Blasingame allowed to be on ballot – Valley Times-News

LaFAYETTE— The ballot for the vacant seat on the LaFayette City Council will have three names on it in February.

Former LaFayette Mayor and Councilman David Ennis, retired engineer Shannon Hunter and Charlotte Blasingame, runner-up to in the 2016 District B council election, will be the choices during the special election set to take place Feb. 12.

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The seat is open due to the resignation of former mayor and council member Mathew Hurst in June.

Ennis and Hunter qualified early, but Blasingame had to wait to learn her fate due to paperwork issues with the Chambers County Probate Office.

LaFayette City Clerk Louis Davidson said candidates must file a statement of interest at the LaFayette City Hall. Additionally, they must submit a principal campaign committee form at the Chambers County Probate Judge’s office with five days of qualifying at the city level and a statement of economic interest with the Alabama Ethics Commission.

Blasingame failed to file the campaign committee form to the probate judge’s office, but Davidson said the Alabama Secretary of State gave the opinion that failure to file does not keep her from being on the ballot.

He said the state’s opinion is that failure to file could lead to investigation or prosecution because of the involvement of campaign finances. Blasingame said Thursday she would be filing with probate’s office.

Davidson said failure to file is a violation of the Fair Campaign Fairness Act.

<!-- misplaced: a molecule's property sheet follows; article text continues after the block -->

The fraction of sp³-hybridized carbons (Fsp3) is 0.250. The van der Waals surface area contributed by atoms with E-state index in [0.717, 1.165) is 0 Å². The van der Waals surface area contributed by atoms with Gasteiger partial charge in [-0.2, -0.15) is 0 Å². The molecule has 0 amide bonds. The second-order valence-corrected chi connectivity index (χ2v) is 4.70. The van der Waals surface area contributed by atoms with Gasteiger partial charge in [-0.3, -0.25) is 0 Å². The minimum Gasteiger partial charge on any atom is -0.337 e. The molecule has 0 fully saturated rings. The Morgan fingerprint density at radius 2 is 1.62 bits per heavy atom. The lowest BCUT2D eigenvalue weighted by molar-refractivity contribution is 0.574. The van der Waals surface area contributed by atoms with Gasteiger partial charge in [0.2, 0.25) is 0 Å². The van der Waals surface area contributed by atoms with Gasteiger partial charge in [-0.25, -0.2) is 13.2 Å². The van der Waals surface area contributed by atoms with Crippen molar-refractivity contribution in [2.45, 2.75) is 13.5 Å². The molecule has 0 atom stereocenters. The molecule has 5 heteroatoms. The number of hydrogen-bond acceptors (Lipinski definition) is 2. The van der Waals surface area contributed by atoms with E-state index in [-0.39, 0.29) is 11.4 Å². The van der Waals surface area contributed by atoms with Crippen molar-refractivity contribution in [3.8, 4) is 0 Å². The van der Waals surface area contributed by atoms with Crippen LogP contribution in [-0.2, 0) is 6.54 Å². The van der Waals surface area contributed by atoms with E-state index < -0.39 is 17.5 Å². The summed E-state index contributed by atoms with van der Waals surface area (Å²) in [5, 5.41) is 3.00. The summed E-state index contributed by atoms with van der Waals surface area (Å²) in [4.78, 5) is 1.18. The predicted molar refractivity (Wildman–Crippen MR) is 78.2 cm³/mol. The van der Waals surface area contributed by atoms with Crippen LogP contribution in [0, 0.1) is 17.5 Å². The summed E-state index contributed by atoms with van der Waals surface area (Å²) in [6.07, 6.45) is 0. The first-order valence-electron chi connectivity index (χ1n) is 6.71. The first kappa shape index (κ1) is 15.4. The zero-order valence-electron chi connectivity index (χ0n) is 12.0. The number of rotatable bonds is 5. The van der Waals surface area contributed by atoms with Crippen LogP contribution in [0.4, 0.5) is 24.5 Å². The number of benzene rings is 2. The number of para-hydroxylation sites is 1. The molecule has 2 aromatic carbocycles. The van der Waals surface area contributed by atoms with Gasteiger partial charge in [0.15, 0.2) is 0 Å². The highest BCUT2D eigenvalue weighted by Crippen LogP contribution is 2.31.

Now that legality problems for Blasingame are over for now, she said she’s excited about the prospects of being a councilwoman.

“I love LaFayette, and I care about it and I want to see things move forward,” she said.

Blasingame said she lost to Hurst in 2016 by 30 votes because she remained involved in the process by attending almost every council meeting.

“Just because I lost, I didn’t bury my head in the sand,” she said.

After the 2016 election, Blasingame got involved in forming a committee for Handy Cemetery and got it listed in the Alabama Historical Registry. She said the committee is in the process of getting a historical marker.

Also, she was instrumental in putting up decorations throughout the city with donations from local businesses without any city funds.

Blasingame said she will have an open-door policy if elected and throughout the campaign season.

“My door is always open to discuss anything,” she said. 

“That is the way it was when I ran (in 2016), and it will continue to be because I want to be the voice for the people in District B. I am very concerned that they have not had a voice since Councilman Hurst resigned.”

She said he was approached by residents in 2016 to run for council and was approached again for this opening. In August, Mayor Barry Moody recommended Blasingame for the vacant seat, but the council chose to hold an election.


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